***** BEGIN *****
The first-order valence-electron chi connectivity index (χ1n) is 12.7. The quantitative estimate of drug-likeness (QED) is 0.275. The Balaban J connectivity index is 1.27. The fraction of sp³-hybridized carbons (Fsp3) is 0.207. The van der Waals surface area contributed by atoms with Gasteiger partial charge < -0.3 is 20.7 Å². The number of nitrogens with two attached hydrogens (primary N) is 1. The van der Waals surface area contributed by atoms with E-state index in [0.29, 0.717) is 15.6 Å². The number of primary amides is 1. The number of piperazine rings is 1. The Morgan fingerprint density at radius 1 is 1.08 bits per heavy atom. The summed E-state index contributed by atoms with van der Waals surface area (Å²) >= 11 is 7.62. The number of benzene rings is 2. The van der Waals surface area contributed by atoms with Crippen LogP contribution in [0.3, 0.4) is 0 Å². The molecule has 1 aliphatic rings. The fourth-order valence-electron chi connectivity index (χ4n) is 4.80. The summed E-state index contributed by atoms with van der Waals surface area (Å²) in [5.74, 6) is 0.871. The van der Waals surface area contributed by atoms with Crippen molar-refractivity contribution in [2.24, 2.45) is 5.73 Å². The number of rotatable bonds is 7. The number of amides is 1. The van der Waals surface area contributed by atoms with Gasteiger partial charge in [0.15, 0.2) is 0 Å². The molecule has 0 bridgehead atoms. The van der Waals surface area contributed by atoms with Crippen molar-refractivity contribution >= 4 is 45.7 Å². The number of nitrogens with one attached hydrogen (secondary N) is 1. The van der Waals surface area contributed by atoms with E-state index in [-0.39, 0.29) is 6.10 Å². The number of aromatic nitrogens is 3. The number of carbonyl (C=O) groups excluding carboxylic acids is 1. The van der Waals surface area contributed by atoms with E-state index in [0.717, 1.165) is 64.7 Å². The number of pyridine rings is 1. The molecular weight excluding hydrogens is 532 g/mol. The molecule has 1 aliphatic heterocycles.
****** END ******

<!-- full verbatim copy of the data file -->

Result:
The first-order valence-electron chi connectivity index (χ1n) is 12.7. The quantitative estimate of drug-likeness (QED) is 0.275. The Balaban J connectivity index is 1.27. The fraction of sp³-hybridized carbons (Fsp3) is 0.207. The van der Waals surface area contributed by atoms with Gasteiger partial charge < -0.3 is 20.7 Å². The number of nitrogens with two attached hydrogens (primary N) is 1. The van der Waals surface area contributed by atoms with E-state index in [0.29, 0.717) is 15.6 Å². The number of primary amides is 1. The number of piperazine rings is 1. The Morgan fingerprint density at radius 1 is 1.08 bits per heavy atom. The summed E-state index contributed by atoms with van der Waals surface area (Å²) >= 11 is 7.62. The number of benzene rings is 2. The van der Waals surface area contributed by atoms with Crippen LogP contribution in [0.3, 0.4) is 0 Å². The molecule has 1 aliphatic rings. The fourth-order valence-electron chi connectivity index (χ4n) is 4.80. The summed E-state index contributed by atoms with van der Waals surface area (Å²) in [5.74, 6) is 0.871. The van der Waals surface area contributed by atoms with Crippen molar-refractivity contribution in [2.24, 2.45) is 5.73 Å². The number of rotatable bonds is 7. The number of amides is 1. The van der Waals surface area contributed by atoms with Gasteiger partial charge in [0.15, 0.2) is 0 Å². The molecule has 0 bridgehead atoms. The van der Waals surface area contributed by atoms with Crippen molar-refractivity contribution >= 4 is 45.7 Å². The number of nitrogens with one attached hydrogen (secondary N) is 1. The van der Waals surface area contributed by atoms with E-state index in [-0.39, 0.29) is 6.10 Å². The number of aromatic nitrogens is 3. The number of carbonyl (C=O) groups excluding carboxylic acids is 1. The van der Waals surface area contributed by atoms with E-state index in [0.717, 1.165) is 64.7 Å². The number of pyridine rings is 1. The molecular weight excluding hydrogens is 532 g/mol. The molecule has 1 aliphatic heterocycles.